First things first: there are plenty of great ways to mark a course.
This write-up is in no way intended to suggest that one way is better than another way. We wouldn’t even call this a “recommendation.” On the contrary, we believe varied course-marking approaches are just one of the many idiosyncrasies that make every race unique. The Plain 100 doesn’t even have course markings!
Consider this write-up, then, a general preview of what you may encounter at your next race.
Types of markings
To mark a course, you need, well, course markings. These can take a variety of forms:
This list is far from exhaustive. We’ve seen paper plates tacked to tree trunks and Christmas lights strung along branches. Come race day, it’s important to just keep an eye out. It also helps to attend a pre-race brief, when available. A representative of the race will most likely provide an overview of the course markings and methodology.
The types of markings will vary not only by race, but also by course conditions. In a forested valley, you’ll probably see ribbons hanging from branches. On an open mountain saddle, you may see flags stuck in the ground along the trail.
Presentation of markings
We always display markings on the right side of the trail — UNLESS you’re on the “back” portion of an out-and-back section. In this case, the markings will be on your left.
Why only one side? We think this minimizes confusion runners may have with similar-looking markings that may be along the route. (More on these “unintentional” markings below.)
Junction/Intersection — DO NO TURN
When you approach a trail junction or intersection where you’re NOT supposed to turn, you’ll see two or three course markings close together on the far side of the junction. These markings will still be on the right side of the trail.
The close-together markings tell you (a) you’re supposed to go straight and, (b) once you’re through the junction, you’re on the right track.
Junction/Intersection — TURN
When you approach a trail junction or intersection where you’re supposed to turn, you’ll see three markings presented together on the side of the trail at which you’re supposed to turn. More specifically:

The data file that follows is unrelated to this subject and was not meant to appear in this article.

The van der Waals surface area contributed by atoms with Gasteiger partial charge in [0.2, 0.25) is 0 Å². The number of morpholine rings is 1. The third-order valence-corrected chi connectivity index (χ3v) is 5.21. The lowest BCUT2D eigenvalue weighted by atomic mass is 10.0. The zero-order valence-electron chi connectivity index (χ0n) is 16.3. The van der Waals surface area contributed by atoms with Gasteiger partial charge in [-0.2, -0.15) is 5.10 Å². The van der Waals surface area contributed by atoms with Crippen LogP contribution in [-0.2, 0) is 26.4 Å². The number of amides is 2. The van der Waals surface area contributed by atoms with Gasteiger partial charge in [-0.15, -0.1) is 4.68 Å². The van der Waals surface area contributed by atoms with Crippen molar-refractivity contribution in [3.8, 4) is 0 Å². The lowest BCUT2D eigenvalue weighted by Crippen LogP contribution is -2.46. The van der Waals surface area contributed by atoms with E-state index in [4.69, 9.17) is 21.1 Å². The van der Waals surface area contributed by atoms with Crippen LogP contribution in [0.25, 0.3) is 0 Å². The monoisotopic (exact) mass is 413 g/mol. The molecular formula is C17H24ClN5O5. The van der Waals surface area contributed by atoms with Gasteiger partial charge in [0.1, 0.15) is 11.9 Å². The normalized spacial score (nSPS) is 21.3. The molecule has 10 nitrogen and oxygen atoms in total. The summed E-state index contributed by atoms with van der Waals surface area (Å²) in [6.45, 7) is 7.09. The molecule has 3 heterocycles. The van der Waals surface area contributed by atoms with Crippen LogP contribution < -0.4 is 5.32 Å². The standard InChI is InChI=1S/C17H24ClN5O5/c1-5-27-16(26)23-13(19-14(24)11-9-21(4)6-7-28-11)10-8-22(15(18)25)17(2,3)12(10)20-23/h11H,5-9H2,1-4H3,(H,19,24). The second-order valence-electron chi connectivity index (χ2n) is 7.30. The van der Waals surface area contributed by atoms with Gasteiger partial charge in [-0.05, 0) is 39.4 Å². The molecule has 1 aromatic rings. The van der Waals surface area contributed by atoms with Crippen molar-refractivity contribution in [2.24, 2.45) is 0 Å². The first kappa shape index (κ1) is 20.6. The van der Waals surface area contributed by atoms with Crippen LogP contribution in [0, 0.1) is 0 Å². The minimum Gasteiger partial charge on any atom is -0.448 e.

Turn left: Three markings together on the left side of the trail
Turn right: Three markings together on the right side of the trail
After you’ve made the turn, you’ll see three more markings on the same, corresponding side of the trail to let you know you made the turn correctly. This methodology has the benefit of keeping the turn signage consistent for out-and-back sections.
At some intersections, we may use an arrow sign or a volunteer to further highlight where you should go. When two distances split during a single event, for example, we may have a volunteer directing traffic: “50K runners to the left, 25K runners to the right!”
Distance between markings
In “regular” sections of trail, we display a course marking every 0.10 miles on straightaways. This may seem rather frequent, until you put the distance in minute terms. If you are power-hiking at a 30-minute mile pace, you’ll have to wait three minutes between markings.
In busy sections, like a trailhead parking lot, we’ll place the markings much closer together — as often as every 20-30 feet.
As noted above, we place markings close together as you approach and leave a junction or intersection. At an intersection itself, you may encounter 6-8 markings within a 30-foot stretch.
Course markings during the day and night are effectively the same, with one critical difference: we add reflective strips. The reflective strips make it significantly easier to locate course markings in the dead of night.
Of course, reflective strips only “work” with a light shining on them. This may present some challenges for runners, which we’ll discuss below.
It’s time for us to be a bit of a downer. Course markings don’t always go as planned. Here are a few hiccups you may encounter.
“It’s really dark out here…” (Finding reflective markings at night)
Over the past few years, more and more trail races have been decreasing their waste footprint. This includes removing paper cups and adding recycling bins to aid stations. It also includes replacing single-use “chem lights” with multi-use reflective strips for night-time course markings.